Price when reviewed: £1,430
There's no two ways around it: 17in gaming laptops are chunky monsters. Not so the Chillblast Helix 2. It has the same plus-size footprint as its 17in rivals, but it's gone on a crash diet to achieve its 27mm thickness.
It's still no lightweight – you'll feel every gram of its 2.66kg weight in a bag – but the payoff is very respectable performance across the board. A quad-core Core i7, 128GB SSD, 1TB HDD and Nvidia's GeForce GTX 970M provide enough oomph to run most games smoothly at the 17in screen's Full HD resolution.
If you want big-screened gaming power with a little less bulk, the Helix 2 could be just the ticket.
BEST MOBILE WORKSTATIONS
Price when reviewed: £1,799 inc VAT
Workstation laptops aren’t meant to be sexy or attractive, but the new Dell Precision M3800 turns convention on its head. It packs a quad-core CPU, Nvidia Quadro graphics and solid-state storage into a slim, stylish chassis that makes it look more like a super-sized Ultrabook.
Price when reviewed: £3,598 inc VAT
The biggest model in our line-up is the ZBook 17, and it partners a huge 17.3in display with a burly, upgradable chassis, a truckload of connectivity and a slew of high-end componentry.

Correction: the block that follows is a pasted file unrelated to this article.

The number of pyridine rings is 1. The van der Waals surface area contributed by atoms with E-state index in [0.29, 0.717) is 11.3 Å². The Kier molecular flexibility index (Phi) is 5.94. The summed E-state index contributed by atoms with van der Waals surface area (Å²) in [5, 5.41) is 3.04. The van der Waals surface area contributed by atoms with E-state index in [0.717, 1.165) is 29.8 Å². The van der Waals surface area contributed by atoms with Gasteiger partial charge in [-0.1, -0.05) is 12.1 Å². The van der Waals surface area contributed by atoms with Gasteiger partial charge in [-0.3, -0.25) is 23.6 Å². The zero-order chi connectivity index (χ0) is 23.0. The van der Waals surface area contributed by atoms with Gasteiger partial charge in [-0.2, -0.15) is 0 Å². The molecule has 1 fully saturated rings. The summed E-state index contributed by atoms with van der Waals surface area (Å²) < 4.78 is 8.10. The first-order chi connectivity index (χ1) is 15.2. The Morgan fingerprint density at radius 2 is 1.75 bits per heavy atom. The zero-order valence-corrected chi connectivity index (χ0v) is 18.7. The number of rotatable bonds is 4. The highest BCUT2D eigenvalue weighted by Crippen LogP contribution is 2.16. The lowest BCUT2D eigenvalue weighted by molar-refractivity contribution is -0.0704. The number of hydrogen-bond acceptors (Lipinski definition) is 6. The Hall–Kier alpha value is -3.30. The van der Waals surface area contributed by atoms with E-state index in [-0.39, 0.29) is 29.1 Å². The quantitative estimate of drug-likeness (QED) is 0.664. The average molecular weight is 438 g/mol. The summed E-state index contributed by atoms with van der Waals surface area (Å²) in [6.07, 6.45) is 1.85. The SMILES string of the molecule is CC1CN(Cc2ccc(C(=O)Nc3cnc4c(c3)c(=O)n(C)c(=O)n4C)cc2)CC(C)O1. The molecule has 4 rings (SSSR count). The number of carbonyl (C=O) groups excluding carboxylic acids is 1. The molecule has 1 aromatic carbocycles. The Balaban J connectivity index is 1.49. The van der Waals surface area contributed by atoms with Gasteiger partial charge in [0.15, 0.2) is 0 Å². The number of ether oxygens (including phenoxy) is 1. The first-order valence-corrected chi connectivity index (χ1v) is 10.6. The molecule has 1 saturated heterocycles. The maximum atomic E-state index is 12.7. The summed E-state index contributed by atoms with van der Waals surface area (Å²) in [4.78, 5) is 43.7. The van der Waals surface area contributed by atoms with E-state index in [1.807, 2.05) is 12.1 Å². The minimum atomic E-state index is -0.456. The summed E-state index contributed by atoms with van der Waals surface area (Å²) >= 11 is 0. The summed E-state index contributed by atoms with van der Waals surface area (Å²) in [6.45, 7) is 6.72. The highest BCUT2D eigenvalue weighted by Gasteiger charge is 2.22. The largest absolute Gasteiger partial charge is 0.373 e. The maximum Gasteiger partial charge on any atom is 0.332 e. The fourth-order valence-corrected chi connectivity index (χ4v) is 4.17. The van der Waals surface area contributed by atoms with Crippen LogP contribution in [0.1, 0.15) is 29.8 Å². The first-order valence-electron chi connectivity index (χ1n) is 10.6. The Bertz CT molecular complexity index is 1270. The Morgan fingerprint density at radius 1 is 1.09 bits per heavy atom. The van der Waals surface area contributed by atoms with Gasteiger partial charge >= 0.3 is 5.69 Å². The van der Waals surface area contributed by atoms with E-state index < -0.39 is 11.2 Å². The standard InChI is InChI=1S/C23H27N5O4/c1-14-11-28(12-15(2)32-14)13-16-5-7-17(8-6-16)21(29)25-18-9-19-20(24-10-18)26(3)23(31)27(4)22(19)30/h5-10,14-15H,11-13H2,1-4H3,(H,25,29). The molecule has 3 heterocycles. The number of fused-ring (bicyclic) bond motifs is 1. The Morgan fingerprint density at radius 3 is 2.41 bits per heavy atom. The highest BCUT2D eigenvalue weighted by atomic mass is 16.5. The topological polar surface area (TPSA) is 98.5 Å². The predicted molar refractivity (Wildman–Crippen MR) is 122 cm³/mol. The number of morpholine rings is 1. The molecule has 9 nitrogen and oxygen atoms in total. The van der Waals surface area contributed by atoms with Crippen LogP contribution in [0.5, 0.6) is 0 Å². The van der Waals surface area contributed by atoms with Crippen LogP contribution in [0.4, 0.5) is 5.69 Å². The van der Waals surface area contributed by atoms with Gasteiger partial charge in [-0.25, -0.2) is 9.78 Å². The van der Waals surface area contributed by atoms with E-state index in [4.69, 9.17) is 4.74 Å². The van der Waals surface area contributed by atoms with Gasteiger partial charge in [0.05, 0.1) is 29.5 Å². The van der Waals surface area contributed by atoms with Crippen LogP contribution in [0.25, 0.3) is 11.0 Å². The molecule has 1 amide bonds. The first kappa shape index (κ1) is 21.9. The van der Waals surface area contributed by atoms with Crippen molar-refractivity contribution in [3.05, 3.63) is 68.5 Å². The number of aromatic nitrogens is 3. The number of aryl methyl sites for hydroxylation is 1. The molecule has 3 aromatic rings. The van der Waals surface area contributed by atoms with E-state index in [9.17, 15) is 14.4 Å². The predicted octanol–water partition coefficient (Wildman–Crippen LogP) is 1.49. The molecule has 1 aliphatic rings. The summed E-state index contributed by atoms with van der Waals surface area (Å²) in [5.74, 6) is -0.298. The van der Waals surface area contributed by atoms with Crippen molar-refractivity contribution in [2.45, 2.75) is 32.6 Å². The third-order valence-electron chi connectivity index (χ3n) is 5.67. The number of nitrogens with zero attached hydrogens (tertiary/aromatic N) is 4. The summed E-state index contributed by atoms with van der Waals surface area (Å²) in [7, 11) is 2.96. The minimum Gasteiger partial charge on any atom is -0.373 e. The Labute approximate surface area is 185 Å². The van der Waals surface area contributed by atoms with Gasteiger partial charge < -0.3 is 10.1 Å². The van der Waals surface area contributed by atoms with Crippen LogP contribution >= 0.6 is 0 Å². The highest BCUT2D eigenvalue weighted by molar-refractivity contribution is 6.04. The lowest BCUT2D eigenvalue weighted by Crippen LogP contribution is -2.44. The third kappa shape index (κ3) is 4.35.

HP’s mobile workstation is powerful, well equipped and the optional DreamColor display is earth-shatteringly good. The only downside is the astonishingly high price. If your IT budget is up to it, however, there's no doubting the quality on offer.
Price when reviewed: £2,210 inc VAT
High-DPI displays are the flavour of the moment, but the Dell Precision M4800 marks the first time we’ve seen such a screen on a business-class machine. That isn’t this monster of a workstation laptop’s only talent though.
The Dell Precision M4800's chunky chassis crams in a stupendous amount of tech, providing just the right blend of comfort, power and portability for those seeking the ultimate in laptop oomph.